June 27, 2018: RNA Biology
Eric D Nguyen, Maggie M Balas, April M Griffin, Justin T Roberts, Aaron M Johnson
Long noncoding RNAs (lncRNAs) often carry out their functions through associations with adaptor proteins. We recently identified heterogeneous ribonucleoprotein (hnRNP) A2/B1 as an adaptor of the human HOTAIR lncRNA. hnRNP A2 and B1 are splice isoforms of the same gene. The spliced version of HOTAIR preferentially associates with the B1 isoform, which we hypothesize contributes to RNA-RNA matching between HOTAIR and transcripts of target genes in breast cancer. Here we used enhanced cross-linking immunoprecipitation (eCLIP) to map the direct interactions between A2/B1 and RNA in breast cancer cells...
June 23, 2018: RNA Biology
Farah Mustafa, Valérie Vivet-Boudou, Ayesha Jabeen, Lizna M Ali, Rawan M Kalloush, Roland Marquet, Tahir A Rizvi
Packaging the mouse mammary tumor virus (MMTV) genomic RNA (gRNA) requires the entire 5' untranslated region (UTR) in conjunction with the first 120 nucleotides of the gag gene. This region includes several palindromic (pal) sequence(s) and stable stem loops (SLs). Among these, stem loop 4 (SL4) adopts a bifurcated structure consisting of three stems, two apical loops, and an internal loop. Pal II, located in one of the apical loops, mediates gRNA dimerization, a process intricately linked to packaging. We thus hypothesized that the bifurcated SL4 structure could constitute the major gRNA packaging determinant...
June 21, 2018: RNA Biology
Kirtika H Asrani, Lei Cheng, Christopher J Cheng, Romesh R Subramanian
Arginase I (ARG1) deficiency is an autosomal recessive urea cycle disorder, caused by deficiency of the enzyme Arginase I, resulting in accumulation of arginine in blood. Current Standard of Care (SOC) for ARG1 deficiency in patients or those having detrimental mutations of ARG1 gene is diet control. Despite diet and drug therapy with nitrogen scavengers, ~25% of patients suffer from severe mental deficits and loss of ambulation. 75% of patients whose symptoms can be managed through diet therapy continue to suffer neuro-cognitive deficits...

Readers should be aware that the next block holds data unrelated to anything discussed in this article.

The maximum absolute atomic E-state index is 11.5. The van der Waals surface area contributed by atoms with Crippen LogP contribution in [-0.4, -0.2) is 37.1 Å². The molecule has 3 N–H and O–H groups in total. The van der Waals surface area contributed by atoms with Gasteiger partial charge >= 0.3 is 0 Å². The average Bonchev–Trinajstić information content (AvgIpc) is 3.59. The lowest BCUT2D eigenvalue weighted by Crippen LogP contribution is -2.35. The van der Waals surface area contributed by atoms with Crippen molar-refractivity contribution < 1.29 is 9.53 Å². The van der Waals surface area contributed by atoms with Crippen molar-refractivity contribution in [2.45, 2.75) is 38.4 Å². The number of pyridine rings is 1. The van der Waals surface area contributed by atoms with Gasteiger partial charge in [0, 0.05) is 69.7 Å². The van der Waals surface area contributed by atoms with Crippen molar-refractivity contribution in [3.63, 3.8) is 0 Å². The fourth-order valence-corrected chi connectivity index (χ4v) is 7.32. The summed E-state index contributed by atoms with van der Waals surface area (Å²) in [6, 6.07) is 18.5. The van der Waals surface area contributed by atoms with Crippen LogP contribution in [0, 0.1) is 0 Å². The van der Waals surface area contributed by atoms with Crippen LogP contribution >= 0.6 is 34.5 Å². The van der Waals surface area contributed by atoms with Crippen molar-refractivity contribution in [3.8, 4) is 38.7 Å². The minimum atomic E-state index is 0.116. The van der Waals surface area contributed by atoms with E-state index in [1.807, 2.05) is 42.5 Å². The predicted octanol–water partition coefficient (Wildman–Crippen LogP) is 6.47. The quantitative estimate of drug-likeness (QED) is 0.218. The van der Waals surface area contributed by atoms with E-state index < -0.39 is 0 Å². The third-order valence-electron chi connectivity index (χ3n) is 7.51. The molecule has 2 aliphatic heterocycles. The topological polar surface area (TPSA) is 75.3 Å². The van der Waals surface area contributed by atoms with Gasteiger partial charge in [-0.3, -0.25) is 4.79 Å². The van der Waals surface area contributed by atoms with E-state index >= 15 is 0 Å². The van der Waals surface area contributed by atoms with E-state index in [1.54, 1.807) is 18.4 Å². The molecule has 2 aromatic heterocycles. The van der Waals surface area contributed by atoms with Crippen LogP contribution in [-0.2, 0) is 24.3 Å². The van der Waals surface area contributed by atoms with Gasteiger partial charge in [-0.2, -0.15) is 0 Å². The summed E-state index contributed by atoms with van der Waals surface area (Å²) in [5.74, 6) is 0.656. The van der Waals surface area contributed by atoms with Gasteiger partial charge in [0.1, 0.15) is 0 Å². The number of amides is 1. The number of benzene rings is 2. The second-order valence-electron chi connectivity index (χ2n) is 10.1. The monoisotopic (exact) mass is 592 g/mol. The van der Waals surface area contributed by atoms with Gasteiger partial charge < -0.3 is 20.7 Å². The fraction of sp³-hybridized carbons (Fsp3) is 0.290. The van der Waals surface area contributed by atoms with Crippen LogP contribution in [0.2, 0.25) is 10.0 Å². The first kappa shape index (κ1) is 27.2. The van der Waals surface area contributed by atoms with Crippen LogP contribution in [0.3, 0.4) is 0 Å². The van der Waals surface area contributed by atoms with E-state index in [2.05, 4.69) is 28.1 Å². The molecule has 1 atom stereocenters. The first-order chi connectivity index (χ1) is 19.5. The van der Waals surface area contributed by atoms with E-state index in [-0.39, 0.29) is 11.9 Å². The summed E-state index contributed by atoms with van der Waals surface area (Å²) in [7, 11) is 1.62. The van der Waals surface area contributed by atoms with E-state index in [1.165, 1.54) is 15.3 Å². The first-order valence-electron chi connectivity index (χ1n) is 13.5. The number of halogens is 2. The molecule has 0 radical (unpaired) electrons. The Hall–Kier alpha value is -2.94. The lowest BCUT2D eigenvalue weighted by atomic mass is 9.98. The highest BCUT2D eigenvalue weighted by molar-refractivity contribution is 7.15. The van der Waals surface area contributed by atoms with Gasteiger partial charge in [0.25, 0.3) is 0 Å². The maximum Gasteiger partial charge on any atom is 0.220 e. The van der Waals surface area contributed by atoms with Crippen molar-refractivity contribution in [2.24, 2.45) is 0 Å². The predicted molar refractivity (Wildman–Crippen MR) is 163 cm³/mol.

June 20, 2018: RNA Biology
Yael Yair-Helman, Uri Gophna
CRISPR-Cas systems are a highly effective immune mechanism for prokaryotes, providing defense against invading foreign DNA. By definition, all CRISPR-Cas systems have short repeats interspersing their spacers. These repeats play a key role in preventing cleavage of self DNA and in the integration of new spacers. Here we focus on the phenomenon of repeat modularity, namely the unexpectedly high degree of repeat conservation across different systems within a genome or between different species. We hypothesize that modularity can be beneficial for CRISPR-Cas containing organisms, because it facilitates horizontal acquisition of "pre-immunized" CRISPR arrays and allows the utilization of spacers acquired by one system for use by other systems within the same cell...
June 20, 2018: RNA Biology
Shiraz A Shah, Omer S Alkhnbashi, Juliane Behler, Wenyuan Han, Qunxin She, Wolfgang R Hess, Roger A Garrett, Rolf Backofen
A study was undertaken to identify conserved proteins that are encoded adjacent to cas gene cassettes of Type III CRISPR-Cas (Clusters of Regularly IntersSpaced Palindromic Repeats - CRISPR associated) interference modules. Type III modules have been shown to target and degrade dsDNA, ssDNA and ssRNA and are frequently intertwined with cofunctional accessory genes, including genes encoding CRISPR-associated Rossman Fold (CARF) domains. Using a comparative genomics approach, and defining a Type III association score accounting for coevolution and specificity of flanking genes, we identified and classified 39 new Type III associated gene families...
June 18, 2018: RNA Biology
Oscar Vargas-Rodriguez, Markus Englert, Anna Merkuryev, Takahito Mukai, Dieter Söll
In many organisms, the UGA stop codon is recoded to insert selenocysteine (Sec) into proteins. Sec incorporation in bacteria is directed by an mRNA element, known as the Sec-insertion sequence (SECIS), located downstream of the Sec codon. Unlike other aminoacyl-tRNAs, Sec-tRNASec is delivered to the ribosome by a dedicated elongation factor, SelB. We recently identified a series of tRNASec -like tRNA genes distributed across Bacteria that also encode a canonical tRNASec . These tRNAs contain sequence elements generally recognized by cysteinyl-tRNA synthetase (CysRS)...
June 18, 2018: RNA Biology